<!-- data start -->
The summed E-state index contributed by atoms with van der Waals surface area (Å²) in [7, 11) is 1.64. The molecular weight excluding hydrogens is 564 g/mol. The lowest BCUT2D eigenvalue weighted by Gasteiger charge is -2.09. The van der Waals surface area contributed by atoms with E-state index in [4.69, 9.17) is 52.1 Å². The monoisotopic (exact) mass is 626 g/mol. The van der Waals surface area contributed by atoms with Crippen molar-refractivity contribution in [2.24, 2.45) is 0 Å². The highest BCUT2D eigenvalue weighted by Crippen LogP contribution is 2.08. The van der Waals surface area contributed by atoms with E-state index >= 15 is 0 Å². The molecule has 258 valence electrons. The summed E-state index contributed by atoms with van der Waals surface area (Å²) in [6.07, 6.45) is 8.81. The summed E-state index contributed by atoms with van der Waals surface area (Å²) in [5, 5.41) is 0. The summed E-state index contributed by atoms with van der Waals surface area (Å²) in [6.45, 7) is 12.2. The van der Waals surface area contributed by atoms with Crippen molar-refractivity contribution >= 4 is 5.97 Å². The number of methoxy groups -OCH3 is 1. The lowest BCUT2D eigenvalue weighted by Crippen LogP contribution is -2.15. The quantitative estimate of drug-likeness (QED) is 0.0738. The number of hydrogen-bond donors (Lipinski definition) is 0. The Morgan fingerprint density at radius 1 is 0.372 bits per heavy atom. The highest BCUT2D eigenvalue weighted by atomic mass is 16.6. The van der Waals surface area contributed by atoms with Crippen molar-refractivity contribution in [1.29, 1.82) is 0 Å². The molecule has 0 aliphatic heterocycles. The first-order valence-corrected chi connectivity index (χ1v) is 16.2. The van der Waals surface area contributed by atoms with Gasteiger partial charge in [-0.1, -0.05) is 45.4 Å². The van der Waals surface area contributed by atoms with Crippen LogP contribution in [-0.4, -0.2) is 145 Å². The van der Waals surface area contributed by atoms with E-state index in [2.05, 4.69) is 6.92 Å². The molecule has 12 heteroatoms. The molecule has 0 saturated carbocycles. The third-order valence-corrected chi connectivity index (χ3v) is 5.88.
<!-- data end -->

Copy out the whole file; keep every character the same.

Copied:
The summed E-state index contributed by atoms with van der Waals surface area (Å²) in [7, 11) is 1.64. The molecular weight excluding hydrogens is 564 g/mol. The lowest BCUT2D eigenvalue weighted by Gasteiger charge is -2.09. The van der Waals surface area contributed by atoms with E-state index in [4.69, 9.17) is 52.1 Å². The monoisotopic (exact) mass is 626 g/mol. The van der Waals surface area contributed by atoms with Crippen molar-refractivity contribution in [2.24, 2.45) is 0 Å². The highest BCUT2D eigenvalue weighted by Crippen LogP contribution is 2.08. The van der Waals surface area contributed by atoms with E-state index >= 15 is 0 Å². The molecule has 258 valence electrons. The summed E-state index contributed by atoms with van der Waals surface area (Å²) in [6.07, 6.45) is 8.81. The summed E-state index contributed by atoms with van der Waals surface area (Å²) in [5, 5.41) is 0. The summed E-state index contributed by atoms with van der Waals surface area (Å²) in [6.45, 7) is 12.2. The van der Waals surface area contributed by atoms with Crippen molar-refractivity contribution >= 4 is 5.97 Å². The number of methoxy groups -OCH3 is 1. The lowest BCUT2D eigenvalue weighted by Crippen LogP contribution is -2.15. The quantitative estimate of drug-likeness (QED) is 0.0738. The number of hydrogen-bond donors (Lipinski definition) is 0. The Morgan fingerprint density at radius 1 is 0.372 bits per heavy atom. The highest BCUT2D eigenvalue weighted by atomic mass is 16.6. The van der Waals surface area contributed by atoms with Crippen molar-refractivity contribution in [1.29, 1.82) is 0 Å². The molecule has 0 aliphatic heterocycles. The first-order valence-corrected chi connectivity index (χ1v) is 16.2. The van der Waals surface area contributed by atoms with Gasteiger partial charge in [-0.1, -0.05) is 45.4 Å². The van der Waals surface area contributed by atoms with Crippen LogP contribution in [-0.4, -0.2) is 145 Å². The van der Waals surface area contributed by atoms with E-state index in [2.05, 4.69) is 6.92 Å². The molecule has 12 heteroatoms. The molecule has 0 saturated carbocycles. The third-order valence-corrected chi connectivity index (χ3v) is 5.88.